Tinleigh: Since Tinleigh’s last horrific scope we are going to let her go at her own pace. The doctor had a sweet talk with her and reassured her that everything will be fine. She told her that when SHE decides she wants to be scoped so she can move forward trying new foods then we will. Tinleigh is currently trialing black beans and it seems to be going okay.
Layon: She is such a picky little eater and some days won’t eat hardly anything. GI wants me to just treat her as a picky eater for the next 6 months. Keep introducing foods over and over and over. Do not let her graze and sit her at the table 5-6 times a day to eat. If she’s not eating in 6 months we may scope her again. Her favorite food right now is ice chips. She chews things then spits it out. It’s frustrating to have a “normal” toddler. Of course in the back of my mind I worry she has it. However, I have to try and stay positive and believe that she doesn’t.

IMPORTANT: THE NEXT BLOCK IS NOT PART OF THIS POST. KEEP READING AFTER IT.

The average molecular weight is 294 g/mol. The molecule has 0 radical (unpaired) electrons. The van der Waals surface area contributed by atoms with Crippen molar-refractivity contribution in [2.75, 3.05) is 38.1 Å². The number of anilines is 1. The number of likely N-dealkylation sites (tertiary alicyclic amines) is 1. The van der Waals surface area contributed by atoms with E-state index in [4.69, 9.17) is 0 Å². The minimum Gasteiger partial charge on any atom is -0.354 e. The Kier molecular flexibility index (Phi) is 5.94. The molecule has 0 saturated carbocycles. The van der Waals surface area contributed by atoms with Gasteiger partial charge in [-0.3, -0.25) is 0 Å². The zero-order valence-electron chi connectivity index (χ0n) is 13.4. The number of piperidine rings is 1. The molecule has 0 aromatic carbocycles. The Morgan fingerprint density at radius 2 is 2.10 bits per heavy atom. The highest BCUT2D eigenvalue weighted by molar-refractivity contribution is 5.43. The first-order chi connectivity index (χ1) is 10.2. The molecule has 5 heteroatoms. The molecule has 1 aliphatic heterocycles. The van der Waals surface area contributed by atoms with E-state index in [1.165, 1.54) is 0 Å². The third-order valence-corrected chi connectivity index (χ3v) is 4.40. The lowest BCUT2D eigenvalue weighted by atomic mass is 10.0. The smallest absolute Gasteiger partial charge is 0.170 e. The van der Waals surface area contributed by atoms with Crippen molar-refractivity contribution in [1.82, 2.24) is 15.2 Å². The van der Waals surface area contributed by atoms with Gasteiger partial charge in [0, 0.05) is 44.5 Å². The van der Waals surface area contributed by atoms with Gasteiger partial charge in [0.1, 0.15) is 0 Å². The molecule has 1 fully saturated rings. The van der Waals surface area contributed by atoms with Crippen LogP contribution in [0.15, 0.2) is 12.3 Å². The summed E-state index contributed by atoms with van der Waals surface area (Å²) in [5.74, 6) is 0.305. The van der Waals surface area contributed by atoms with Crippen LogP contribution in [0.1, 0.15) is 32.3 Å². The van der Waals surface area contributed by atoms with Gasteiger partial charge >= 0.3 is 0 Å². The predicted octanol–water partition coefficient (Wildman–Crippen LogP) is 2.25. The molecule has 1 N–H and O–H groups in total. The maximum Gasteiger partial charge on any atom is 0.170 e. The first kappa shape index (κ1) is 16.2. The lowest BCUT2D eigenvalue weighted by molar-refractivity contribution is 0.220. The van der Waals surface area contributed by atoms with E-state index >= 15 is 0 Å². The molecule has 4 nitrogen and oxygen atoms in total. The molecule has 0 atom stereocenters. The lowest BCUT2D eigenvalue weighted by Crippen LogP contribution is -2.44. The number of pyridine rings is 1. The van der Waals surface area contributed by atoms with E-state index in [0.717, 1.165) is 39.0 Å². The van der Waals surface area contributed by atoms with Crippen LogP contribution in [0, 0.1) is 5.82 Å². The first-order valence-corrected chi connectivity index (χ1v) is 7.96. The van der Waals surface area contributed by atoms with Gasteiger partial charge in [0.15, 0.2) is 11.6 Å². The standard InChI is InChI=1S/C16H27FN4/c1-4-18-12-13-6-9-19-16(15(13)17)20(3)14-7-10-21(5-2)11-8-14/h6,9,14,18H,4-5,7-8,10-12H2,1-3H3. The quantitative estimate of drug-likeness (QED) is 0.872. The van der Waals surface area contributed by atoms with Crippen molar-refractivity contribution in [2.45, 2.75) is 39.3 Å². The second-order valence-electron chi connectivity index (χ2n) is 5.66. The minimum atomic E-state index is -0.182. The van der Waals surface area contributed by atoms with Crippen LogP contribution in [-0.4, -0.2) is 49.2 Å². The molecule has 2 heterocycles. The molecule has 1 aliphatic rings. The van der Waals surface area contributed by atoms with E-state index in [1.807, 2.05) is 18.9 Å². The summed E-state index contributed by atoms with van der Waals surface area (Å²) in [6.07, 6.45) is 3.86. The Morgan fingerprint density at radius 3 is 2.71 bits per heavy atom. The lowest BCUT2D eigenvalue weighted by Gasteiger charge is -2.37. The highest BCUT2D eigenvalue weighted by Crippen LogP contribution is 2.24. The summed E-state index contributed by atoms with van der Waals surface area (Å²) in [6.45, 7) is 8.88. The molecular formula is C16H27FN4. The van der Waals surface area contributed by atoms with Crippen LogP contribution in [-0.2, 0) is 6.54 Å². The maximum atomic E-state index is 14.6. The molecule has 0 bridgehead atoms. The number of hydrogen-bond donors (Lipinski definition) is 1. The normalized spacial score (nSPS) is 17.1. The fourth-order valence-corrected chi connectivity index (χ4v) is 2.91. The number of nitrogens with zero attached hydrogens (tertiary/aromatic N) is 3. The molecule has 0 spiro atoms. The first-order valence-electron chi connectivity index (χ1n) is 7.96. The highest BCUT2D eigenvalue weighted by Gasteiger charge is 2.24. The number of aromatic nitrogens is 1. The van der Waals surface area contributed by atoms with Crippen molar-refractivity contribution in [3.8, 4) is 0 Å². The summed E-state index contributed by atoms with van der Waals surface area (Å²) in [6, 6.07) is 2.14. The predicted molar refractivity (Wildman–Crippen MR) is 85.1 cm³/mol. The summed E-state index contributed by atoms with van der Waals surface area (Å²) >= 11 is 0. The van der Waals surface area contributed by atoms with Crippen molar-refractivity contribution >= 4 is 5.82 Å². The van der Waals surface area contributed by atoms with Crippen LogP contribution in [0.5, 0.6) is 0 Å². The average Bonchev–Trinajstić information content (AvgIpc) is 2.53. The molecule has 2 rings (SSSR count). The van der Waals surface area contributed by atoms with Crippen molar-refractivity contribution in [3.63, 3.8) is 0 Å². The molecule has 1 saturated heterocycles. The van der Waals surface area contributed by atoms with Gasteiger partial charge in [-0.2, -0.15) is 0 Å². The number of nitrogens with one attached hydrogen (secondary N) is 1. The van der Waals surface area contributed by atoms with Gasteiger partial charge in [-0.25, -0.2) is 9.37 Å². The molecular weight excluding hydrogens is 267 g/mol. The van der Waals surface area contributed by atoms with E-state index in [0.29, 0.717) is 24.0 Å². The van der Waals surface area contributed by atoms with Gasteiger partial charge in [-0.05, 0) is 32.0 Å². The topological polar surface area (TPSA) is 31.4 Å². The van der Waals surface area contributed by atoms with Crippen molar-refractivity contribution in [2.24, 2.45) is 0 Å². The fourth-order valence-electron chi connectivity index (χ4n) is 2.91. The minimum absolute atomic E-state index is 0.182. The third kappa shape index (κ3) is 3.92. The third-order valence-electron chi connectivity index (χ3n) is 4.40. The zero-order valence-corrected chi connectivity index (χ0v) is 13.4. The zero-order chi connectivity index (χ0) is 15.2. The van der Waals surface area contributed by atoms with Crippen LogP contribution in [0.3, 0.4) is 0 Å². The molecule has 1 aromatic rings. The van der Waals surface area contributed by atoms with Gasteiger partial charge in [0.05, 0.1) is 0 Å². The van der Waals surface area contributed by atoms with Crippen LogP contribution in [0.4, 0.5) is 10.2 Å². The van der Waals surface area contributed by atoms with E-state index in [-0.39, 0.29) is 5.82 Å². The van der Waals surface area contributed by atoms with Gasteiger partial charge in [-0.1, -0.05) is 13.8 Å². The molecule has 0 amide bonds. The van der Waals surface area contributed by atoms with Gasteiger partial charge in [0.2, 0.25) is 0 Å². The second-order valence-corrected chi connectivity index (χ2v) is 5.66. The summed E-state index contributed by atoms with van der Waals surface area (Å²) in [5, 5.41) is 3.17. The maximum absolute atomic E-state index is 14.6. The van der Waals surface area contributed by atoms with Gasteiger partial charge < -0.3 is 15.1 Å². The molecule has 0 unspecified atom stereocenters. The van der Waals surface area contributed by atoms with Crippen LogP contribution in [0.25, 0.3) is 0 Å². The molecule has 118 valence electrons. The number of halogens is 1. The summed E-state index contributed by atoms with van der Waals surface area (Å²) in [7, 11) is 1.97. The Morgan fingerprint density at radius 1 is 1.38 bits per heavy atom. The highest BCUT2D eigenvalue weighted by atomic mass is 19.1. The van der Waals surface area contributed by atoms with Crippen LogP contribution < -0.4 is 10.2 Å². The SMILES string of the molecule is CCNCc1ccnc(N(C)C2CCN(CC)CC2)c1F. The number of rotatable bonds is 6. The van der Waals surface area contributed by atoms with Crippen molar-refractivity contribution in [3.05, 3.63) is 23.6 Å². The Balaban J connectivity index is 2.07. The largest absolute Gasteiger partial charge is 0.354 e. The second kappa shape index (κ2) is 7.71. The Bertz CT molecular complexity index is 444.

Charlie and I took a trip to the GI doctor for a scope and got to spend about 12 together. We had a good time. He talked my ear off about things like the planets, how to create a magnet that would push away eosinphils so kids with eoe could eat again and how he plans to be in the military one day. It was my birthday so he and I got to actually go out to eat at a restaurant just the 2 of us. It’s amazing to watch someone at a restaurant for what they remember as one of the first times. The menu was super overwhelming for him but he insisted on navigating through it alone. I let him. He finally closed the menu and said I’ll have a pancake. Puzzled, I asked him why just a pancake. He said well I would really like the quarter pound bacon burger. I smiled and told him to go for it. He said but it’s $9. I assured him it would be fine this time. He gave it his all but wasn’t able to finish. My heart was full just watching him eat it.